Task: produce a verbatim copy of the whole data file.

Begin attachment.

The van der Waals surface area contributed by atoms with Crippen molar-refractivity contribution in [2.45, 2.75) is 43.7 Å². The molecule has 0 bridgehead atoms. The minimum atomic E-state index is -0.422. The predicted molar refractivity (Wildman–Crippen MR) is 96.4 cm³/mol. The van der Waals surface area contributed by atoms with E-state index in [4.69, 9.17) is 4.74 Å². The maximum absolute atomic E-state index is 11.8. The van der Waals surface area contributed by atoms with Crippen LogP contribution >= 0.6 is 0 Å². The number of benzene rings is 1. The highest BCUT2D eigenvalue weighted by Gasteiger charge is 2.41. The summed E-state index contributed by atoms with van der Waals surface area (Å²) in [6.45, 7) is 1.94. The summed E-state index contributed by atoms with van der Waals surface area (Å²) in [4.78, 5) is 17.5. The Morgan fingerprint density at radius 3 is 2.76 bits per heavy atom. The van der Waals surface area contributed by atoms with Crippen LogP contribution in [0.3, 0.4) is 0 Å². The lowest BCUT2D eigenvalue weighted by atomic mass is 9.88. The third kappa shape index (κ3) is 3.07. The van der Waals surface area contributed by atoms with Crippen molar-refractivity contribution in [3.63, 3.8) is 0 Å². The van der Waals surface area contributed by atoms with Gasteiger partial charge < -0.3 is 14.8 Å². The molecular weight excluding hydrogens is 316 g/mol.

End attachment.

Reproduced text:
The van der Waals surface area contributed by atoms with Crippen molar-refractivity contribution in [2.45, 2.75) is 43.7 Å². The molecule has 0 bridgehead atoms. The minimum atomic E-state index is -0.422. The predicted molar refractivity (Wildman–Crippen MR) is 96.4 cm³/mol. The van der Waals surface area contributed by atoms with E-state index in [4.69, 9.17) is 4.74 Å². The maximum absolute atomic E-state index is 11.8. The van der Waals surface area contributed by atoms with Crippen LogP contribution >= 0.6 is 0 Å². The number of benzene rings is 1. The highest BCUT2D eigenvalue weighted by Gasteiger charge is 2.41. The summed E-state index contributed by atoms with van der Waals surface area (Å²) in [6.45, 7) is 1.94. The summed E-state index contributed by atoms with van der Waals surface area (Å²) in [4.78, 5) is 17.5. The Morgan fingerprint density at radius 3 is 2.76 bits per heavy atom. The van der Waals surface area contributed by atoms with Crippen LogP contribution in [0.3, 0.4) is 0 Å². The lowest BCUT2D eigenvalue weighted by atomic mass is 9.88. The third kappa shape index (κ3) is 3.07. The van der Waals surface area contributed by atoms with Crippen molar-refractivity contribution in [3.63, 3.8) is 0 Å². The van der Waals surface area contributed by atoms with Gasteiger partial charge < -0.3 is 14.8 Å². The molecular weight excluding hydrogens is 316 g/mol.